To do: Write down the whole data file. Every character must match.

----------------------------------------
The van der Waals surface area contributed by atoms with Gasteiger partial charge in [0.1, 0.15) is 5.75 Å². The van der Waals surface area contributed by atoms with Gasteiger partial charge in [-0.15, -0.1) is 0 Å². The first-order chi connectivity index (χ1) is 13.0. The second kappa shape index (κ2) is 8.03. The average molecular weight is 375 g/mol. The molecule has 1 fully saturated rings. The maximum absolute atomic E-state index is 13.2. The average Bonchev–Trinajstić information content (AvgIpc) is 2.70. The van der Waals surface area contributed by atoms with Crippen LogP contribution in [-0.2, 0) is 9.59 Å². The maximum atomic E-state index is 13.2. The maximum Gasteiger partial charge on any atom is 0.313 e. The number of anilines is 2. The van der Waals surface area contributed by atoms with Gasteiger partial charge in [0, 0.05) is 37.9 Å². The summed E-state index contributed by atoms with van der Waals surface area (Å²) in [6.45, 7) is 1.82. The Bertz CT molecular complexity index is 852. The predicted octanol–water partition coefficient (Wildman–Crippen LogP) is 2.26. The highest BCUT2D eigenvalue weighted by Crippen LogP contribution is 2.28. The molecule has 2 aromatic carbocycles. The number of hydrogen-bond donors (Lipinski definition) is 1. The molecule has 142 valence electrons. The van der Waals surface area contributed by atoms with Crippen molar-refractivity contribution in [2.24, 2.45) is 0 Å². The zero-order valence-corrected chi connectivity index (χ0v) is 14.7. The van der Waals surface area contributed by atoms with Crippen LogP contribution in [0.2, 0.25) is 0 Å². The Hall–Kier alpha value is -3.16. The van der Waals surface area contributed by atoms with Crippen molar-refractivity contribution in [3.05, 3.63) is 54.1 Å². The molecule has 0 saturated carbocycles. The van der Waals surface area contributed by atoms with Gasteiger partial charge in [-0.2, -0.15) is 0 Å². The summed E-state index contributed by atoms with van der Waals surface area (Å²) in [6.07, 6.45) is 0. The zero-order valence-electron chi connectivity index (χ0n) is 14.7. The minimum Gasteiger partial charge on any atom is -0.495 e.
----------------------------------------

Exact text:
The van der Waals surface area contributed by atoms with Gasteiger partial charge in [0.1, 0.15) is 5.75 Å². The van der Waals surface area contributed by atoms with Gasteiger partial charge in [-0.15, -0.1) is 0 Å². The first-order chi connectivity index (χ1) is 13.0. The second kappa shape index (κ2) is 8.03. The average molecular weight is 375 g/mol. The molecule has 1 fully saturated rings. The maximum absolute atomic E-state index is 13.2. The average Bonchev–Trinajstić information content (AvgIpc) is 2.70. The van der Waals surface area contributed by atoms with Crippen LogP contribution in [-0.2, 0) is 9.59 Å². The maximum atomic E-state index is 13.2. The maximum Gasteiger partial charge on any atom is 0.313 e. The number of anilines is 2. The van der Waals surface area contributed by atoms with Gasteiger partial charge in [0, 0.05) is 37.9 Å². The summed E-state index contributed by atoms with van der Waals surface area (Å²) in [6.45, 7) is 1.82. The Bertz CT molecular complexity index is 852. The predicted octanol–water partition coefficient (Wildman–Crippen LogP) is 2.26. The highest BCUT2D eigenvalue weighted by Crippen LogP contribution is 2.28. The molecule has 2 aromatic carbocycles. The number of hydrogen-bond donors (Lipinski definition) is 1. The molecule has 142 valence electrons. The van der Waals surface area contributed by atoms with Crippen molar-refractivity contribution in [2.24, 2.45) is 0 Å². The zero-order valence-corrected chi connectivity index (χ0v) is 14.7. The van der Waals surface area contributed by atoms with Crippen LogP contribution in [0.2, 0.25) is 0 Å². The Hall–Kier alpha value is -3.16. The van der Waals surface area contributed by atoms with Crippen molar-refractivity contribution in [3.05, 3.63) is 54.1 Å². The molecule has 0 saturated carbocycles. The van der Waals surface area contributed by atoms with Gasteiger partial charge in [-0.2, -0.15) is 0 Å². The summed E-state index contributed by atoms with van der Waals surface area (Å²) in [6.07, 6.45) is 0. The zero-order valence-electron chi connectivity index (χ0n) is 14.7. The minimum Gasteiger partial charge on any atom is -0.495 e.